Martin J. Barwood, Jo Corbett, Christopher R.D. Wagstaff, Dan McVeigh and Richard C. Thelwell
Unpleasant physical sensations during maximal exercise may manifest themselves as negative cognitions that impair performance, alter pacing, and are linked to increased rating of perceived exertion (RPE). This study examined whether motivational self-talk (M-ST) could reduce RPE and change pacing strategy, thereby enhancing 10-km time-trial (TT) cycling performance in contrast to neutral self-talk (N-ST).
Fourteen men undertook 4 TTs, TT1–TT4. After TT2, participants were matched into groups based on TT2 completion time and underwent M-ST (n = 7) or N-ST (n = 7) after TT3. Performance, power output, RPE, and oxygen uptake (VO2) were compared across 1-km segments using ANOVA. Confidence intervals (95%CI) were calculated for performance data.
After TT3 (ie, before intervention), completion times were not different between groups (M-ST, 1120 ± 113 s; N-ST, 1150 ± 110 s). After M-ST, TT4 completion time was faster (1078 ± 96 s); the N-ST remained similar (1165 ± 111 s). The M-ST group achieved this through a higher power output and VO2 in TT4 (6th–10th km). RPE was unchanged. CI data indicated the likely true performance effect lay between 13- and 71-s improvement (TT4 vs TT3).
M-ST improved endurance performance and enabled a higher power output, whereas N-ST induced no change. The VO2 response matched the increase in power output, yet RPE was unchanged, thereby inferring a perceptual benefit through M-ST. The valence and content of self-talk are important determinants of the efficacy of this intervention. These findings are primarily discussed in the context of the psychobiological model of pacing.
Richard C. Thelwell, Neil J.V. Weston, Iain A. Greenlees and Nicholas V. Hutchings
The current study examined whether, where, when, and for what purposes coaches use psychological skills. A total of 13 elite-level coaches completed a structured interview using open-ended questions to examine their use of self-talk, imagery, relaxation, and goal-setting skills. Data were analyzed via deductive content analysis and indicated self-talk and imagery to be cited more frequently than relaxation and goal setting throughout the interviews. In addition, some purposes for using each skill were specific to training or competition across each time frame (before, during, and after), whereas there were several purposes consistent across each environment. Although the findings suggest that coaches employ psychological skills, it is imperative that they become aware of what skills they require and what skills they possess if they are to maximize their use across their wide-ranging coaching roles.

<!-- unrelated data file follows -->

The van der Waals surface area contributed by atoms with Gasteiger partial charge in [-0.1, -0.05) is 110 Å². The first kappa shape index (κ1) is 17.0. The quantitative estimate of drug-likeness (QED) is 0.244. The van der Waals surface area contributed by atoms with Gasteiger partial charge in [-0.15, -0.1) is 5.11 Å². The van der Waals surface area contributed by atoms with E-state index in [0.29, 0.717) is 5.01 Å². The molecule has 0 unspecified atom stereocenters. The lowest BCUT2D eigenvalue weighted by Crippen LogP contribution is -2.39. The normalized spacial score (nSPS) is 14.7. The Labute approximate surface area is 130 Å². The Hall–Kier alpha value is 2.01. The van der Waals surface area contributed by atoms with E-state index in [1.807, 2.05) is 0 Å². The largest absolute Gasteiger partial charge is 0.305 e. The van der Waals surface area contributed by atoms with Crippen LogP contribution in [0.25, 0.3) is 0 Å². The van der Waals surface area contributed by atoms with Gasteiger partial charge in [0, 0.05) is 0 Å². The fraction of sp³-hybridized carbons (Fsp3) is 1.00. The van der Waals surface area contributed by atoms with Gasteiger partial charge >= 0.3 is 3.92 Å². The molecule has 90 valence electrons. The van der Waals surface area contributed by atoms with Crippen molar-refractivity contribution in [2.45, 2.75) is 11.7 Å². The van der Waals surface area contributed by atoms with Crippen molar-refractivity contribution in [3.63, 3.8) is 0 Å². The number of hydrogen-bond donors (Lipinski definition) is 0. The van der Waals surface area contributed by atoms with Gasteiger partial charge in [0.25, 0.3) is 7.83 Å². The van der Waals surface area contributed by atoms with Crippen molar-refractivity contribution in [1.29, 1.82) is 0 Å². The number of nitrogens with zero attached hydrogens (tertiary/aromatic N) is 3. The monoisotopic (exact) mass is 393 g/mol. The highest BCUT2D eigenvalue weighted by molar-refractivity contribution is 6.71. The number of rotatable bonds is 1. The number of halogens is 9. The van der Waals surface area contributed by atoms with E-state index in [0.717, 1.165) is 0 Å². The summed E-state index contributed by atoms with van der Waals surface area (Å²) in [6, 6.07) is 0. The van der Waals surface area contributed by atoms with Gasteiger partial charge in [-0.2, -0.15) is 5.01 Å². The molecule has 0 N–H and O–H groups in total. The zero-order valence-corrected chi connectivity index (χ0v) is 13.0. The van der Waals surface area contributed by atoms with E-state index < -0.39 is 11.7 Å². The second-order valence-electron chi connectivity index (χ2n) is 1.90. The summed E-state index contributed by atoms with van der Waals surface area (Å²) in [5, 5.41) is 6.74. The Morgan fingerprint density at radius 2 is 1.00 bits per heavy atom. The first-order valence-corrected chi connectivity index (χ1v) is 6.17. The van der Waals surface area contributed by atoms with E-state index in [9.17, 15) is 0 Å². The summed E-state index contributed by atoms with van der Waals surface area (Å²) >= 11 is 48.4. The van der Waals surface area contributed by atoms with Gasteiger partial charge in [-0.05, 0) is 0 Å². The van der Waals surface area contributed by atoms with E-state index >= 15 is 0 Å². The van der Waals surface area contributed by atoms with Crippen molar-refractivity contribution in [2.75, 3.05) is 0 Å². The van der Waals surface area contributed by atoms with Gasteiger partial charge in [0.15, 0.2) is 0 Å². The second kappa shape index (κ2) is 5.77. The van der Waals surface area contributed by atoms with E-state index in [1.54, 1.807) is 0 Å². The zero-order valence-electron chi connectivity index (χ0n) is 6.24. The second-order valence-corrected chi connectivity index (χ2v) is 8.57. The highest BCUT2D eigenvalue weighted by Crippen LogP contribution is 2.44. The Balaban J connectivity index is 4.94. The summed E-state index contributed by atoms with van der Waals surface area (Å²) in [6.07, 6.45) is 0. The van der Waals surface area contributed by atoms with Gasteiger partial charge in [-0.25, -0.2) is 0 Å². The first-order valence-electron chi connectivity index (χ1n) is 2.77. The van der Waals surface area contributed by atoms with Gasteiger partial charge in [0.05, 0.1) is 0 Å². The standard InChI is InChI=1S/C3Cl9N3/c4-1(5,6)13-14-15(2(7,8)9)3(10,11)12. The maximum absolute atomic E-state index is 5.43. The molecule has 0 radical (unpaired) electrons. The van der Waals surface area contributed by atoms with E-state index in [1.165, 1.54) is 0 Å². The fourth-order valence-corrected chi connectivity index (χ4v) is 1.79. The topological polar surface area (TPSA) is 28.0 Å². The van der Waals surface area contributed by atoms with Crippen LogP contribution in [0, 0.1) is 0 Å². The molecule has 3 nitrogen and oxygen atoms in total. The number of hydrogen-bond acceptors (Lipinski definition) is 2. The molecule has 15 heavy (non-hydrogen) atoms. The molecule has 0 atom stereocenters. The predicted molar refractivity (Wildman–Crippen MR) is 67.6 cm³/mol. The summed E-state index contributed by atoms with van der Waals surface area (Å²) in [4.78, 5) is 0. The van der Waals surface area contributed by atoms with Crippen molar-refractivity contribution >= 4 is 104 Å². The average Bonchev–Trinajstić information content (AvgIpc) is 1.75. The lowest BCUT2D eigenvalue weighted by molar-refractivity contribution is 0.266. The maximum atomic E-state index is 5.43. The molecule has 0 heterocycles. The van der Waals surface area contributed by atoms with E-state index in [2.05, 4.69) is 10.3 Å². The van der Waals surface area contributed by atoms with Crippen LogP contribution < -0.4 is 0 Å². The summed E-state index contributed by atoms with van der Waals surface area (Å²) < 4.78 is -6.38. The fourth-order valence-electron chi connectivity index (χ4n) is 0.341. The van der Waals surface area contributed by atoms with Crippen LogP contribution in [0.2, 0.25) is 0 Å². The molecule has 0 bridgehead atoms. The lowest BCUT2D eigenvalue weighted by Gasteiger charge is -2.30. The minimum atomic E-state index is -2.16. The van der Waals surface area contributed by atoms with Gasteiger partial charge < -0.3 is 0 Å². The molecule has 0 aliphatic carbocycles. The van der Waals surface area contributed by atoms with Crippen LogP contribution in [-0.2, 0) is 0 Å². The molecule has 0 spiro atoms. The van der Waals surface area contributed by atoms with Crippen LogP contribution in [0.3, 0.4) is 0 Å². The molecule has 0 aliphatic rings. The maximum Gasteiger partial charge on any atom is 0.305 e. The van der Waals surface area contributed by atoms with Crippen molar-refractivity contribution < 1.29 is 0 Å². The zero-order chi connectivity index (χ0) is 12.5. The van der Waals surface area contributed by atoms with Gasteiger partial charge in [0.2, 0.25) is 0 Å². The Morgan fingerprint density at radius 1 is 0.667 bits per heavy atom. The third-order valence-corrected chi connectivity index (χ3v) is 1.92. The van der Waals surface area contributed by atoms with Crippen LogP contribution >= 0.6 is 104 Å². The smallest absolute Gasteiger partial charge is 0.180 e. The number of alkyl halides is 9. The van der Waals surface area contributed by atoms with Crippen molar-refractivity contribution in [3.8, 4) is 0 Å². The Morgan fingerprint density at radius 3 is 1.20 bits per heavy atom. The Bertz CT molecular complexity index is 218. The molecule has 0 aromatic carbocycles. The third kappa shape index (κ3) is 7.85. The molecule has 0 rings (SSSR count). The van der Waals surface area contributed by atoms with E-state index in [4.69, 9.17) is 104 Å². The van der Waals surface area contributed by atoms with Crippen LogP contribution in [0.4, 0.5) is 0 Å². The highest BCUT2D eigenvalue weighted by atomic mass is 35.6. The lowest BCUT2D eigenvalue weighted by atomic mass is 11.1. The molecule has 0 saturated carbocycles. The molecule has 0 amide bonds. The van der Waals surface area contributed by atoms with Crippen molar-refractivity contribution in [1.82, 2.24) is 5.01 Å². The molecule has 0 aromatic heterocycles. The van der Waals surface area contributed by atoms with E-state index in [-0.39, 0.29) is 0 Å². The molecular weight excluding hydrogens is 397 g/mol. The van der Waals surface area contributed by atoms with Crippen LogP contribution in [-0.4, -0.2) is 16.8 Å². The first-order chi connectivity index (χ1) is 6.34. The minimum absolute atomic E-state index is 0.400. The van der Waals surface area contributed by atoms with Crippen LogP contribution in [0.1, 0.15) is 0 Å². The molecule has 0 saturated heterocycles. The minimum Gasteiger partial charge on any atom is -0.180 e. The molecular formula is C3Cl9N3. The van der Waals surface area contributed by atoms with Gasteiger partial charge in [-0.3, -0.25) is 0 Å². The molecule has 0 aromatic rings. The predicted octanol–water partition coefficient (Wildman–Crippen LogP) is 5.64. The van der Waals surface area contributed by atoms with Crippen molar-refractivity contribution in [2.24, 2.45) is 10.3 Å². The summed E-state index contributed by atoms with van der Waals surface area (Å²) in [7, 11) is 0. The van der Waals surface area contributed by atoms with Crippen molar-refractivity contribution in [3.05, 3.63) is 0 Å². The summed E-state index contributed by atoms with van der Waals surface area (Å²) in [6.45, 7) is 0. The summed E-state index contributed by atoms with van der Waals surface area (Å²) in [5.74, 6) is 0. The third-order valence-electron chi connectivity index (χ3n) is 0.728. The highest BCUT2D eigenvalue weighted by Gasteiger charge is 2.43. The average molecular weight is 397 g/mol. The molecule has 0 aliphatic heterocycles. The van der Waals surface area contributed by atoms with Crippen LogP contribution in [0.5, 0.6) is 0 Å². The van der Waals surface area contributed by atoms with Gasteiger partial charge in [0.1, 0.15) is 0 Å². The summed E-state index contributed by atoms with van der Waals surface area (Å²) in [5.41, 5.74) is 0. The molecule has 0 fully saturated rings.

Andrew J. Manley, Iain Greenlees, Jan Graydon, Richard Thelwell, William C.D. Filby and Matthew J. Smith
The study aimed to identify the sources of information that athletes perceive as influential during their initial evaluation of coaching ability. University athletes (N = 538) were asked to indicate the influence of 31 informational cues (e.g., gender, body language or gestures, reputation) on the initial impression formed of a coach. Following exploratory factor analysis, a 3-factor model (i.e., static cues, dynamic cues, and third-party reports) was extracted. Mean scores revealed that although static cues (e.g., gender, race or ethnicity) were rated as relatively unimportant during impression formation, dynamic cues (e.g., facial expressions, body language or gestures) and third-party reports (e.g., coaching qualifications, reputation) were viewed by athletes as influential factors in the formation of expectancies about coaches. Such findings have implications for the occurrence of expectancy effects in coach-athlete relationships and the way in which coaches seek to present themselves.